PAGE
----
Buy it here: God surrounded by Raccoon Poster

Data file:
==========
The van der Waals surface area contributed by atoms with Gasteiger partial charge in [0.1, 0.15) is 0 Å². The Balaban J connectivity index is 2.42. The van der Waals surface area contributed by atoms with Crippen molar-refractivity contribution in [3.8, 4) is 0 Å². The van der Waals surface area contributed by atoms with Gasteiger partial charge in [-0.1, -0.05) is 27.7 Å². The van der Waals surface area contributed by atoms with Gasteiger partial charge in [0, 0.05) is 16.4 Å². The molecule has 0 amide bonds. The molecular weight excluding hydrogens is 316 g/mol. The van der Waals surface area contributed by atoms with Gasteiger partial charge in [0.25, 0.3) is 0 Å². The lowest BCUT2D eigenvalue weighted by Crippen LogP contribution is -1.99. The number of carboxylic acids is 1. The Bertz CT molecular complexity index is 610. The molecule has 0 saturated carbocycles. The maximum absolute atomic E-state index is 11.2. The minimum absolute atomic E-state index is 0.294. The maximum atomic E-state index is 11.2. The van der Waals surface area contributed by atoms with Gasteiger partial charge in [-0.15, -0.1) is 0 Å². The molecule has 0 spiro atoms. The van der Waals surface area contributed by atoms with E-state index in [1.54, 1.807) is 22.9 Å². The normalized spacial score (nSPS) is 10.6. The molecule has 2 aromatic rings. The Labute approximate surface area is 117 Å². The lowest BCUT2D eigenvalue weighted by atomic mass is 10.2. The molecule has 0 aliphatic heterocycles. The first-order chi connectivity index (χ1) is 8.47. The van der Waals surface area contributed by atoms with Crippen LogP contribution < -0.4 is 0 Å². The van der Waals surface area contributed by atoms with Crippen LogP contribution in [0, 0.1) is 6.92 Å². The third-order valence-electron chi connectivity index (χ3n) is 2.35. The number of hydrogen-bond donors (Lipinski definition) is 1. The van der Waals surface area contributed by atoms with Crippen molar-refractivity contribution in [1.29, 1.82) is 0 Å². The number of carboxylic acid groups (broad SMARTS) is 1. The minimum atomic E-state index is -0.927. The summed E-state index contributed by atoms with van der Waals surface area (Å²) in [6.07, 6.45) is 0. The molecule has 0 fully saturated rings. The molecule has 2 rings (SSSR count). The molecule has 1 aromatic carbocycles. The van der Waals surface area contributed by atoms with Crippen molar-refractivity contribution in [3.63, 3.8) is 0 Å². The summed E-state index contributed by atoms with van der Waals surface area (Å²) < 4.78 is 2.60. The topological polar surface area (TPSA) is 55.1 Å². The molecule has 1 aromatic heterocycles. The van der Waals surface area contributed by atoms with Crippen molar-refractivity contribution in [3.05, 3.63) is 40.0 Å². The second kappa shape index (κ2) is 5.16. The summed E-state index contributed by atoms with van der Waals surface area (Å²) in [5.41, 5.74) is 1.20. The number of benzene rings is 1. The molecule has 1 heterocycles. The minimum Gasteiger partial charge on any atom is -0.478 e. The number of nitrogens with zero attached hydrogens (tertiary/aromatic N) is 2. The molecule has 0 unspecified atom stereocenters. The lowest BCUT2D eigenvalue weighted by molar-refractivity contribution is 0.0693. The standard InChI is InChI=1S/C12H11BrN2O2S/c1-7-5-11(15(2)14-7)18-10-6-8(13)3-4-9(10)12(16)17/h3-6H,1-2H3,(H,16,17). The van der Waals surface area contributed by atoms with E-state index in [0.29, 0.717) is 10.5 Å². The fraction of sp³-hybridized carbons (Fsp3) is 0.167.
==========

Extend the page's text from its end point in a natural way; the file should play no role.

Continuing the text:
Studies in the 1990s by the ethologists Stanley D. Gehrt and Ulf Hohmann suggest that raccoons engage in sex-specific social behaviors and are not typically solitary, as was previously thought. Related females often live in a so-called “fission-fusion society”; that is, they share a common area and occasionally meet at feeding or resting grounds. Unrelated males often form loose male social groups to maintain their position against foreign males during the mating season or against other potential invaders. Such a group does not usually consist of more than four individuals. Since some males show aggressive behavior towards unrelated kits, mothers will isolate themselves from other raccoons until their kits are big enough to defend themselves.
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